Let's make an example. The TestCoin blockchain currently has 12 blocks.
An attacker changes one transaction in block 10 to give himself more TestCoin and transmits his new version of the blockchain to everybody in the world.
However, by changing the transaction, he changes the Merkle Root of block 10, which in turn changes the hash identifier the entire block.
Now, if you recalculate the hash of block 11, it doesn’t coincide with the one it already has. This makes it extremely obvious that block 10 has been tampered with, and everybody rejects this new version of the blockchain.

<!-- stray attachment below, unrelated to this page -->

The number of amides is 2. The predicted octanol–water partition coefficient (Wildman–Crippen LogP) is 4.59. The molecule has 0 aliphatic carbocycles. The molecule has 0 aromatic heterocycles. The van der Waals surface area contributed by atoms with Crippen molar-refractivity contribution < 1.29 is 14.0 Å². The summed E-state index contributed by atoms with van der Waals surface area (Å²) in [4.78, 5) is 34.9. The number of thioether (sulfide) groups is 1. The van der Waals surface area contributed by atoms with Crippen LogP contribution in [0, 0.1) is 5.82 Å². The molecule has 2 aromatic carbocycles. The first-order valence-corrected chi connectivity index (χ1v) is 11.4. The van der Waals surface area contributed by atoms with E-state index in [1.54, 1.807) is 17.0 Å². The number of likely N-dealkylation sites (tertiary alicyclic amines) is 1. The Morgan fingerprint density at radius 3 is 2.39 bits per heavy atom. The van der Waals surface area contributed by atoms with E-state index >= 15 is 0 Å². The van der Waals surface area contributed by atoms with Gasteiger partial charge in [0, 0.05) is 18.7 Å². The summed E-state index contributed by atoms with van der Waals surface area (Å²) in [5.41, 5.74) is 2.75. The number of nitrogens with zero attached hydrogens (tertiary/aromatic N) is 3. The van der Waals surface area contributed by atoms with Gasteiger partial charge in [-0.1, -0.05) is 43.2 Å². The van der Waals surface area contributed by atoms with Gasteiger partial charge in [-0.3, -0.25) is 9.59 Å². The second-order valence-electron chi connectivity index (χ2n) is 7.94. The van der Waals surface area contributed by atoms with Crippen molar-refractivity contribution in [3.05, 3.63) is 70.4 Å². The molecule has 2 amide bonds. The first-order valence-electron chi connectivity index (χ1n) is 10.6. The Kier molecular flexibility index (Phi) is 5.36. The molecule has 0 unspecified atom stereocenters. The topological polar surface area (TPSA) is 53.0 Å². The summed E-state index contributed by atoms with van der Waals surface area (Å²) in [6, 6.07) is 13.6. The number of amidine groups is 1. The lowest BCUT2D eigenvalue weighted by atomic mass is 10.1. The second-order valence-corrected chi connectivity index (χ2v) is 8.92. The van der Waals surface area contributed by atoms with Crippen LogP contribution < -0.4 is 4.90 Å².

This is how the blockchain achieves its security: changing even just one transaction inside an already existing block would render all of the blocks afterwards invalid.
Of course, one could ask: “Can’t the attacker just recalculate all of the blocks after the one he changed, and get away with it?”. Indeed he could, but this is where the concepts of proof-of-work and mining come in, which will be explained in the next installment of the series!